Rights to Land or Children
At one time, Aboriginal women did not have to worry about
child custody and access. Women shaped the social structure
and held decisions-making power. Every family member held
important responsibilities in the well-being of the children.
It was an honour and privilege to have such significant roles
in a child’s life so everyone took their responsibilities
belief was that no one owned the children. Each child was
a blessing to be given every possible opportunity to be unique,
and to receive the utmost best of teachings to bring forth
a healthy and well-balanced individual. Human dignity was
held in such high regard that there are no words in Aboriginal
dialect to differentiate gender: words like him, her, she
and he do not exist in many of the languages of the First
in 2001, things are very different for Aboriginal women. Colonization
has stripped Aboriginal women of every conceivable right.
Many of our Aboriginal leaders have bought into the patriarchal
European structure and have chosen sexist and misogynist beliefs
on which to model band rules and policies. Property rights
on the reserve determine the outcome of child custody and
access rights. Most bands hold all reserve land and property
in the name of the band for the use of all members. Before
you could go to a court to apply for an order allowing one
party to stay in the family home. Courts have now ruled that
only the Indian Act can apply to property on reserve. The
Indian Act does not deal with family law matters. Women make
their requests to stay in the family home to the Band Council,
Council of Elders or Chief, who have their own set of rules.
The patriarchal structure of most band policies and procedures
entitles property rights to the head of the family.
As a result, Aboriginal women attempting to escape violence
are often forced out of the family home and community and
into cities, where they encounter a multitude of systemic
barriers. They are constantly being re-victimized by racism
in the system. Because of the complexities of band procedures
and policies of who is entitled to what, Aboriginal women
are often forced to live in extreme poverty. With these additional
barriers, it is almost impossible to fight for child custody
and access rights. The Social Development Department within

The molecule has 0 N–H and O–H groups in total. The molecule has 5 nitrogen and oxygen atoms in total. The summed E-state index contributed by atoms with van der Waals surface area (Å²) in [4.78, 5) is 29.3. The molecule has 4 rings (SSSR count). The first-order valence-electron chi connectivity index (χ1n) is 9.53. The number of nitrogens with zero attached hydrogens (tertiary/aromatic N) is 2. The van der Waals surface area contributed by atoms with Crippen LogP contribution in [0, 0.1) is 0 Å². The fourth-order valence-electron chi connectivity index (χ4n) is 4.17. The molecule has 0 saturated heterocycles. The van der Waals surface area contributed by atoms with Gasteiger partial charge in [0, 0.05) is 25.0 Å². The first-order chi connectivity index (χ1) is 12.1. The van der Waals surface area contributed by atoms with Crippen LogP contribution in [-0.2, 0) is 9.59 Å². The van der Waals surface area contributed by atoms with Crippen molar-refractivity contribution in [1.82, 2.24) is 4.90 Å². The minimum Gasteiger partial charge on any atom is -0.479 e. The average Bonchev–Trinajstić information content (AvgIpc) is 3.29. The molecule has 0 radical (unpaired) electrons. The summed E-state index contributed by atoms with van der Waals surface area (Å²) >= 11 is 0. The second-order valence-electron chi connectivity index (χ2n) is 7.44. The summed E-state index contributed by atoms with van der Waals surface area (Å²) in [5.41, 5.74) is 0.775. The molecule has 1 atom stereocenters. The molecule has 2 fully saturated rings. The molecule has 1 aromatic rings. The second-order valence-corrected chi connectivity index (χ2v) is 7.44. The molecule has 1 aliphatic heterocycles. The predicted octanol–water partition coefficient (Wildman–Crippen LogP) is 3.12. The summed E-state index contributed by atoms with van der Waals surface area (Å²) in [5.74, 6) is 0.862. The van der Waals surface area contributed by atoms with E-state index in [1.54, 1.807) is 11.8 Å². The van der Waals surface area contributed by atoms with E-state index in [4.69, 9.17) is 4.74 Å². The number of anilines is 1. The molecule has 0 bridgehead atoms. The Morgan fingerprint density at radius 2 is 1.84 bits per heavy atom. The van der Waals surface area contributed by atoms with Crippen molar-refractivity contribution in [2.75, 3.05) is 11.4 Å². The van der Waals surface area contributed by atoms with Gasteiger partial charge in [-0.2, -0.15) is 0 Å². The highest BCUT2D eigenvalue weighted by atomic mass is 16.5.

a band is modeled after the child protection act, and the
"best interests of children" criterion is seen through
this lens, which means that children should live with the
person who is financially stable, has access to the family
home, extended family members, and to traditional culture.
The patriarchal structure of today’s band policies entitles
men to all of these – leaving women with few resources.
residential school syndrome and the destruction of the matriarchal
system have led to the normalization of violence. Men can
have a history of wife assault but their right to child custody
and access is never questioned. This is especially true for
men that have a position of power in the community. Allegations
of child sexual abuse are being dismissed, without investigation,
as false and vengeful charges. Children are being ordered
by the courts to spend overnight visits with fathers who have
abused them. Mothers have lost custody of their children because
they dared to breach a court order by refusing supervised
visits with fathers who have abused the children.
and access issues expose the true values of our society. Men’s
rights of power and control over women still take precedence.
We need a society based on fairness, and a system which accounts
for the real social, political and economic realities for
Aboriginal women. We need to put the safety of women and children
Mabel Nipshank is a Metis woman of Cree and
French descent. She has been the Volunteer and Counselling
Coordinator at Battered Women’s Support Services in Vancouver
for four years, and is a member of the Aboriginal Women’s
Reprinted from Education Wife Assault Newsletter,
Volume 11, Issue 1 with permission of the author.